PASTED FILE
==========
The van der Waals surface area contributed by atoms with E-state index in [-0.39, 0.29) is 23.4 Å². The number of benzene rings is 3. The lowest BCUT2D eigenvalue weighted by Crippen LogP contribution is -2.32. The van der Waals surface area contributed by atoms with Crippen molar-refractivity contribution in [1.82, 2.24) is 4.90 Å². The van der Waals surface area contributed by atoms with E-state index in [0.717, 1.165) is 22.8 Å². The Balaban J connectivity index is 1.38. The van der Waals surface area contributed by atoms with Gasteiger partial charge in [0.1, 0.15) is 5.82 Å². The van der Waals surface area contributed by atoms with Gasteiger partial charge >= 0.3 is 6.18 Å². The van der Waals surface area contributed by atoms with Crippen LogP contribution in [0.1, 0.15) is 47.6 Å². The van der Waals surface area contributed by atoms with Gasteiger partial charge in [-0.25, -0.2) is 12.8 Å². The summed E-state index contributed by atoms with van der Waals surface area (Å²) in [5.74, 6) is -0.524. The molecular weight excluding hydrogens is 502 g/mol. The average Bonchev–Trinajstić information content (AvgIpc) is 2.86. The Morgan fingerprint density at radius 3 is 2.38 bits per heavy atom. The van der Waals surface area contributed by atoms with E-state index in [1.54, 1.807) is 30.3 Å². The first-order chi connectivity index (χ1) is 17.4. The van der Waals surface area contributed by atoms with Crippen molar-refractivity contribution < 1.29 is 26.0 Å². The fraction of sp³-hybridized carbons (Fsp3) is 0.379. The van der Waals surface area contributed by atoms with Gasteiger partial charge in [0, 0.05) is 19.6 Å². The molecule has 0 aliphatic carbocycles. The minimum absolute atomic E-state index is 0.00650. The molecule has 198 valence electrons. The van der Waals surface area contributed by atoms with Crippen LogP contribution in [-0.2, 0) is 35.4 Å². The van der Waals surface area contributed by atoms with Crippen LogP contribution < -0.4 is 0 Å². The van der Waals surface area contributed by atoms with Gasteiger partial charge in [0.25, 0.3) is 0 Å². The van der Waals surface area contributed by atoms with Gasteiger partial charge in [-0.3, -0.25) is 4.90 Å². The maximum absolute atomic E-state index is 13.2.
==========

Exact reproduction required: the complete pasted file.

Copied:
The van der Waals surface area contributed by atoms with E-state index in [-0.39, 0.29) is 23.4 Å². The number of benzene rings is 3. The lowest BCUT2D eigenvalue weighted by Crippen LogP contribution is -2.32. The van der Waals surface area contributed by atoms with Crippen molar-refractivity contribution in [1.82, 2.24) is 4.90 Å². The van der Waals surface area contributed by atoms with E-state index in [0.717, 1.165) is 22.8 Å². The Balaban J connectivity index is 1.38. The van der Waals surface area contributed by atoms with Gasteiger partial charge in [0.1, 0.15) is 5.82 Å². The van der Waals surface area contributed by atoms with Gasteiger partial charge >= 0.3 is 6.18 Å². The van der Waals surface area contributed by atoms with Crippen LogP contribution in [0.1, 0.15) is 47.6 Å². The van der Waals surface area contributed by atoms with Gasteiger partial charge in [-0.25, -0.2) is 12.8 Å². The summed E-state index contributed by atoms with van der Waals surface area (Å²) in [5.74, 6) is -0.524. The molecular weight excluding hydrogens is 502 g/mol. The average Bonchev–Trinajstić information content (AvgIpc) is 2.86. The Morgan fingerprint density at radius 3 is 2.38 bits per heavy atom. The van der Waals surface area contributed by atoms with E-state index in [1.54, 1.807) is 30.3 Å². The first-order chi connectivity index (χ1) is 17.4. The van der Waals surface area contributed by atoms with Crippen molar-refractivity contribution < 1.29 is 26.0 Å². The fraction of sp³-hybridized carbons (Fsp3) is 0.379. The van der Waals surface area contributed by atoms with Gasteiger partial charge in [0, 0.05) is 19.6 Å². The molecule has 0 aliphatic carbocycles. The minimum absolute atomic E-state index is 0.00650. The molecule has 198 valence electrons. The van der Waals surface area contributed by atoms with Crippen LogP contribution in [-0.2, 0) is 35.4 Å². The van der Waals surface area contributed by atoms with Crippen LogP contribution < -0.4 is 0 Å². The van der Waals surface area contributed by atoms with Gasteiger partial charge in [0.25, 0.3) is 0 Å². The van der Waals surface area contributed by atoms with Gasteiger partial charge in [-0.3, -0.25) is 4.90 Å². The maximum absolute atomic E-state index is 13.2.